result taken first in chronological order because here there is no unfairness in the result caused by heat because the wire could not have been heated. This value is 5.88. Obviously this value is not 100% accurate, partly due the fact that the calculations of 'n' were only taken to

  1. Finding a material's specific heat capacity

    This is because specific heat capacities of copper and water vary slightly according to temperature, as does the rate of heat loss. In addition, at higher temperatures the resistance of the circuit will increase and the water could evaporate. * Insulation - for the repeat of the experiment, the same

  2. p5 investigation cwk- resistance of a lightbulb

    In my final I decided to also investigate into a 5W light bulb to see whether it made any difference to the resistance. Final Table of Results - 5W Filament Bulb Voltage (V) Current (A) Resistance (?) 1.00 0.11 9.09 2.00 0.14 14.29 3.01 0.17 17.71 4.01 0.19 21.11 5.01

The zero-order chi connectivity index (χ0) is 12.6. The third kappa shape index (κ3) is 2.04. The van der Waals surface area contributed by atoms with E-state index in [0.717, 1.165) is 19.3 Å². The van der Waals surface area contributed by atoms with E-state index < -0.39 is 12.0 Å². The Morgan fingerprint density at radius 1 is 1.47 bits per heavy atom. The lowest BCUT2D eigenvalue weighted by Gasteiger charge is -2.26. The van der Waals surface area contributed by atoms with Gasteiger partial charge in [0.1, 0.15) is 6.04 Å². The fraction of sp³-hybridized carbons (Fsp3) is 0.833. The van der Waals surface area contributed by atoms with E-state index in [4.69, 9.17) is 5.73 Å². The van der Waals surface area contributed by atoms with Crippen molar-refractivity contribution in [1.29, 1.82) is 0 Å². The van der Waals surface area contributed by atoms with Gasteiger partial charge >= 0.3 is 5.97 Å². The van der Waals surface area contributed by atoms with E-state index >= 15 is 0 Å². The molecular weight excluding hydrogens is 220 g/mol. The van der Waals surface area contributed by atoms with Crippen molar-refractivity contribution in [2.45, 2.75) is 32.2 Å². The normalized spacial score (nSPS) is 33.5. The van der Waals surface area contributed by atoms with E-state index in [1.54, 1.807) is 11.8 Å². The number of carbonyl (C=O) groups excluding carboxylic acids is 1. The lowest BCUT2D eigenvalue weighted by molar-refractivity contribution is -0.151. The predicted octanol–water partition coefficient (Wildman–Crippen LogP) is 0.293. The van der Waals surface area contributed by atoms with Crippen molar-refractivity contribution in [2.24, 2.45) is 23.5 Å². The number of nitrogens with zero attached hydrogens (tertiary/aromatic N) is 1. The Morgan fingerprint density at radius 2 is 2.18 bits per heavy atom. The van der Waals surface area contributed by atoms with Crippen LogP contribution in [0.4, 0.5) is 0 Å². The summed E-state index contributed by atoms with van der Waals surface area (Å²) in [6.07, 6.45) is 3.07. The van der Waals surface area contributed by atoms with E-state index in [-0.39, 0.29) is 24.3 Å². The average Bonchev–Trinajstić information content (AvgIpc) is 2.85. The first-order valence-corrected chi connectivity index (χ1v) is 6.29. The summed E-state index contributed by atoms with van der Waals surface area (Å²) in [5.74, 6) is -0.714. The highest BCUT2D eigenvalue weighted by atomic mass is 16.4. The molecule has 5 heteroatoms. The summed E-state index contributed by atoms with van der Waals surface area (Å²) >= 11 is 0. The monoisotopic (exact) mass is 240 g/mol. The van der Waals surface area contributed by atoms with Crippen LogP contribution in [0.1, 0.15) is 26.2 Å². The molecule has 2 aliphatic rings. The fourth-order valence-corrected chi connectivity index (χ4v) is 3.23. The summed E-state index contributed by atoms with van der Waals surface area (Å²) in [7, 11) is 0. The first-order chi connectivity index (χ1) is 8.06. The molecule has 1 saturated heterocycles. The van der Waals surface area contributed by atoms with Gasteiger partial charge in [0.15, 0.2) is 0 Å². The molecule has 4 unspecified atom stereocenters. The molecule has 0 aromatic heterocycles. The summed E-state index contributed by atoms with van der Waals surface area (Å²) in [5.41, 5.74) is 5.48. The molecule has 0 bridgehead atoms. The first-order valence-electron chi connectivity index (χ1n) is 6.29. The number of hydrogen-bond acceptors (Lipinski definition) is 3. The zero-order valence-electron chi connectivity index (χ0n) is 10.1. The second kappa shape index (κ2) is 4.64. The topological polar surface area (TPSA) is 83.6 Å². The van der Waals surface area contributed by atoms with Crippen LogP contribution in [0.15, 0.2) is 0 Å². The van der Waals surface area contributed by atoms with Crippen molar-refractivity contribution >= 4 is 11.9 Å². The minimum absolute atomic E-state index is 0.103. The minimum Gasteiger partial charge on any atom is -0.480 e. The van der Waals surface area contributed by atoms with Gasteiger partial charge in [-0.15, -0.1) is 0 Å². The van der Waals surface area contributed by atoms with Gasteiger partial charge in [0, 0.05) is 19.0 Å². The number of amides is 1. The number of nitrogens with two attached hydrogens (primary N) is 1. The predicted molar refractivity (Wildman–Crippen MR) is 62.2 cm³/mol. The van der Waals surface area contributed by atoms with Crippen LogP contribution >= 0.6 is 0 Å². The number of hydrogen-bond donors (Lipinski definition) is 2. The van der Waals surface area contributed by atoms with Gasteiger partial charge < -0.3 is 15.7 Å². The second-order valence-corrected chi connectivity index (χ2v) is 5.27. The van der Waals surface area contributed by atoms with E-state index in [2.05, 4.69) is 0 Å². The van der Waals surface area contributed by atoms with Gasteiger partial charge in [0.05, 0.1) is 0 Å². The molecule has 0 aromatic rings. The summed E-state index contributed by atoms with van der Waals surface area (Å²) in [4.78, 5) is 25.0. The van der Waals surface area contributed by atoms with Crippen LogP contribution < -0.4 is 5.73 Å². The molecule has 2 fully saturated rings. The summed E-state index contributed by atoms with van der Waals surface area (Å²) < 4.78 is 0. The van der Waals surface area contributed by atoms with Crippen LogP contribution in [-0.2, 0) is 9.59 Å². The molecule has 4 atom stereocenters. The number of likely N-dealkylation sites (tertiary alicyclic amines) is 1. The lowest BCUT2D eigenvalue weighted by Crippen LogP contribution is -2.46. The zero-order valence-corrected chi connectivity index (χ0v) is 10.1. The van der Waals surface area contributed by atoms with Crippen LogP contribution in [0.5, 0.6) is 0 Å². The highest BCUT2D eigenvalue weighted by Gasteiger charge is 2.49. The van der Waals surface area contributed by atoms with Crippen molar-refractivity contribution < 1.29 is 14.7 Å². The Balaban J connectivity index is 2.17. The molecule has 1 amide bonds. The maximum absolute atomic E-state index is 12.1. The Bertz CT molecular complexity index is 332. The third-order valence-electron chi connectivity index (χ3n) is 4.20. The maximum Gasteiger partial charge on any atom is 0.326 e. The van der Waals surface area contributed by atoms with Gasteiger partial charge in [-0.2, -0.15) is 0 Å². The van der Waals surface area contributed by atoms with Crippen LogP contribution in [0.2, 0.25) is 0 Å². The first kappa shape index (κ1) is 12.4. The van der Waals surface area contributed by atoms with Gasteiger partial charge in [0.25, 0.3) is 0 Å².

1. Choosing a light source

    The bulb I will use and the power out put Distance (cm) Light intensity (Lux) Light resistance (ohms) 20 40 60 80 100 The diagram and the description below shows the two different methods I used for the trailing experiment.

  2. Investigate the effects of resistance on a nichrome wire

    Since the cross sectional area of the wire is being tested, there will be 3 different cross sectional areas. The cross sectional area shall be measured by the micrometer. I will also take down the current and the voltage to calculate the resistance.

  1. How the Resistance Effects a Wire.

    could round of to the SWG and see what SWG I get. Then I will work out the resistivity. For all the above trials after you have got all of the results for the three trials, you need to get the resistance(R)

  2. Investigating the factors effecting resistance of a wire.

    Aim My aim is to investigate the resistance in a wire and to see the effects if the length of the wire is increased or decreased. Variables Input: 1. Length of wire. * 2. Material of wire. 3. Width of wire.

  • Over 160,000 pieces
    of student written work
  • Annotated by
    experienced teachers
  • Ideas and feedback to
    improve your own work